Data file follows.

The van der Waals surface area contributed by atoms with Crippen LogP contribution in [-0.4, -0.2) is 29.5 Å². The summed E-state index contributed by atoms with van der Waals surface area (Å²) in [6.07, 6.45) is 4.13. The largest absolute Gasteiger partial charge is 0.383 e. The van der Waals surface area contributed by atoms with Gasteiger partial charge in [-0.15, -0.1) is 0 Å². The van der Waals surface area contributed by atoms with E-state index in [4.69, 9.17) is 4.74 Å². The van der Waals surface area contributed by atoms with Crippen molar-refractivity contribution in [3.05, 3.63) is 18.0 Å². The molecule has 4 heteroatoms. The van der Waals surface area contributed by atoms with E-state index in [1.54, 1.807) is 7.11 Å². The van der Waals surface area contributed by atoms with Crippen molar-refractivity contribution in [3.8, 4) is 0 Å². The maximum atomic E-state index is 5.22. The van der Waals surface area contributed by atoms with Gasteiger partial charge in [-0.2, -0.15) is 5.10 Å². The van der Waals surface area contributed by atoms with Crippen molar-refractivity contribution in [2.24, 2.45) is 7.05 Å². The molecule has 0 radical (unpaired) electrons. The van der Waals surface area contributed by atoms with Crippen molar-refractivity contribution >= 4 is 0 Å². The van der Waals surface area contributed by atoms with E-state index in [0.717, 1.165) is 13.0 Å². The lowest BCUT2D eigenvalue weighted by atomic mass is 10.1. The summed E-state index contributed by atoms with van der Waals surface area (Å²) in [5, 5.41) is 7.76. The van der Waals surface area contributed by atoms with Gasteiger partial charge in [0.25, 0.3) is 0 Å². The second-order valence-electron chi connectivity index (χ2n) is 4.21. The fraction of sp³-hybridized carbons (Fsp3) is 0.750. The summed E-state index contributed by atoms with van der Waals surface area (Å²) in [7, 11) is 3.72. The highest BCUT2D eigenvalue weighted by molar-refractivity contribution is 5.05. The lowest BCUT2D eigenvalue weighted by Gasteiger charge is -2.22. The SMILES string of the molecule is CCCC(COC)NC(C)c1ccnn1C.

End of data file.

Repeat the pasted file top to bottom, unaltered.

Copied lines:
The van der Waals surface area contributed by atoms with Crippen LogP contribution in [-0.4, -0.2) is 29.5 Å². The summed E-state index contributed by atoms with van der Waals surface area (Å²) in [6.07, 6.45) is 4.13. The largest absolute Gasteiger partial charge is 0.383 e. The van der Waals surface area contributed by atoms with Gasteiger partial charge in [-0.15, -0.1) is 0 Å². The van der Waals surface area contributed by atoms with E-state index in [4.69, 9.17) is 4.74 Å². The van der Waals surface area contributed by atoms with Crippen molar-refractivity contribution in [3.05, 3.63) is 18.0 Å². The molecule has 4 heteroatoms. The van der Waals surface area contributed by atoms with E-state index in [1.54, 1.807) is 7.11 Å². The van der Waals surface area contributed by atoms with Crippen molar-refractivity contribution in [3.8, 4) is 0 Å². The maximum atomic E-state index is 5.22. The van der Waals surface area contributed by atoms with Gasteiger partial charge in [-0.2, -0.15) is 5.10 Å². The van der Waals surface area contributed by atoms with Crippen molar-refractivity contribution in [2.24, 2.45) is 7.05 Å². The molecule has 0 radical (unpaired) electrons. The van der Waals surface area contributed by atoms with Crippen molar-refractivity contribution >= 4 is 0 Å². The van der Waals surface area contributed by atoms with E-state index in [0.717, 1.165) is 13.0 Å². The lowest BCUT2D eigenvalue weighted by atomic mass is 10.1. The summed E-state index contributed by atoms with van der Waals surface area (Å²) in [5, 5.41) is 7.76. The van der Waals surface area contributed by atoms with Gasteiger partial charge in [0.25, 0.3) is 0 Å². The second-order valence-electron chi connectivity index (χ2n) is 4.21. The fraction of sp³-hybridized carbons (Fsp3) is 0.750. The summed E-state index contributed by atoms with van der Waals surface area (Å²) in [7, 11) is 3.72. The highest BCUT2D eigenvalue weighted by molar-refractivity contribution is 5.05. The lowest BCUT2D eigenvalue weighted by Gasteiger charge is -2.22. The SMILES string of the molecule is CCCC(COC)NC(C)c1ccnn1C.